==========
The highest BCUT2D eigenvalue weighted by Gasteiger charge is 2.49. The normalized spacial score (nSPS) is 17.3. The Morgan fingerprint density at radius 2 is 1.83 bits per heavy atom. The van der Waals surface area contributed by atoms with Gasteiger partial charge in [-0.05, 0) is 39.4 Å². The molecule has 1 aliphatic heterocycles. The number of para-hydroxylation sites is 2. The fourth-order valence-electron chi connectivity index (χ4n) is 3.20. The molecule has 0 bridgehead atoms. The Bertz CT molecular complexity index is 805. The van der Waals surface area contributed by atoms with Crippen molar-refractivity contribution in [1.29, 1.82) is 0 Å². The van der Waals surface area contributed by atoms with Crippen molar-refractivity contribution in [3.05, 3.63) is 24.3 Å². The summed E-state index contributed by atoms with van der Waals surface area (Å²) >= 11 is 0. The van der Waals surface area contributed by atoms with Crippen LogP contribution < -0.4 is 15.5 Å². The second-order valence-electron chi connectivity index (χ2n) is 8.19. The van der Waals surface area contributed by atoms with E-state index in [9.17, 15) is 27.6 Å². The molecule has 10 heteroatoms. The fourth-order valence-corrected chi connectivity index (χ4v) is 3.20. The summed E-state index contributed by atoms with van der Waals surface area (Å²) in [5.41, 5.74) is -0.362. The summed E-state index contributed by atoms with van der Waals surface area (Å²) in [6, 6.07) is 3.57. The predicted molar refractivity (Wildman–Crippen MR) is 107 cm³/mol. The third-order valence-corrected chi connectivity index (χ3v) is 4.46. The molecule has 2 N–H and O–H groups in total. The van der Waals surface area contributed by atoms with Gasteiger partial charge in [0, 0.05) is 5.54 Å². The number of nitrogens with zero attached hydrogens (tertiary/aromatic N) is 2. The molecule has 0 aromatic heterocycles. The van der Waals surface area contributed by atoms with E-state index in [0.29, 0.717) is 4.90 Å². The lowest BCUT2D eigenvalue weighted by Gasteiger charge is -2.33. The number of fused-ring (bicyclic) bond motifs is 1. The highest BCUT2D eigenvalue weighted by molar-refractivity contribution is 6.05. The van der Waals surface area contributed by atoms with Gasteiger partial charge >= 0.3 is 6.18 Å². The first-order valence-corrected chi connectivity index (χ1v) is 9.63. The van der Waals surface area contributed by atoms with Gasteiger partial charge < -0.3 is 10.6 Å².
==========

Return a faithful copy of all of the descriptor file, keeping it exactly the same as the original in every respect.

The highest BCUT2D eigenvalue weighted by Gasteiger charge is 2.49. The normalized spacial score (nSPS) is 17.3. The Morgan fingerprint density at radius 2 is 1.83 bits per heavy atom. The van der Waals surface area contributed by atoms with Gasteiger partial charge in [-0.05, 0) is 39.4 Å². The molecule has 1 aliphatic heterocycles. The number of para-hydroxylation sites is 2. The fourth-order valence-electron chi connectivity index (χ4n) is 3.20. The molecule has 0 bridgehead atoms. The Bertz CT molecular complexity index is 805. The van der Waals surface area contributed by atoms with Crippen molar-refractivity contribution in [1.29, 1.82) is 0 Å². The van der Waals surface area contributed by atoms with Crippen molar-refractivity contribution in [3.05, 3.63) is 24.3 Å². The summed E-state index contributed by atoms with van der Waals surface area (Å²) >= 11 is 0. The van der Waals surface area contributed by atoms with Crippen LogP contribution < -0.4 is 15.5 Å². The second-order valence-electron chi connectivity index (χ2n) is 8.19. The van der Waals surface area contributed by atoms with E-state index in [9.17, 15) is 27.6 Å². The molecule has 10 heteroatoms. The fourth-order valence-corrected chi connectivity index (χ4v) is 3.20. The summed E-state index contributed by atoms with van der Waals surface area (Å²) in [5.41, 5.74) is -0.362. The summed E-state index contributed by atoms with van der Waals surface area (Å²) in [6, 6.07) is 3.57. The predicted molar refractivity (Wildman–Crippen MR) is 107 cm³/mol. The third-order valence-corrected chi connectivity index (χ3v) is 4.46. The molecule has 2 N–H and O–H groups in total. The van der Waals surface area contributed by atoms with Gasteiger partial charge in [0, 0.05) is 5.54 Å². The number of nitrogens with zero attached hydrogens (tertiary/aromatic N) is 2. The molecule has 0 aromatic heterocycles. The van der Waals surface area contributed by atoms with E-state index in [0.29, 0.717) is 4.90 Å². The lowest BCUT2D eigenvalue weighted by Gasteiger charge is -2.33. The number of fused-ring (bicyclic) bond motifs is 1. The highest BCUT2D eigenvalue weighted by molar-refractivity contribution is 6.05. The van der Waals surface area contributed by atoms with Gasteiger partial charge >= 0.3 is 6.18 Å². The first-order valence-corrected chi connectivity index (χ1v) is 9.63. The van der Waals surface area contributed by atoms with Gasteiger partial charge < -0.3 is 10.6 Å².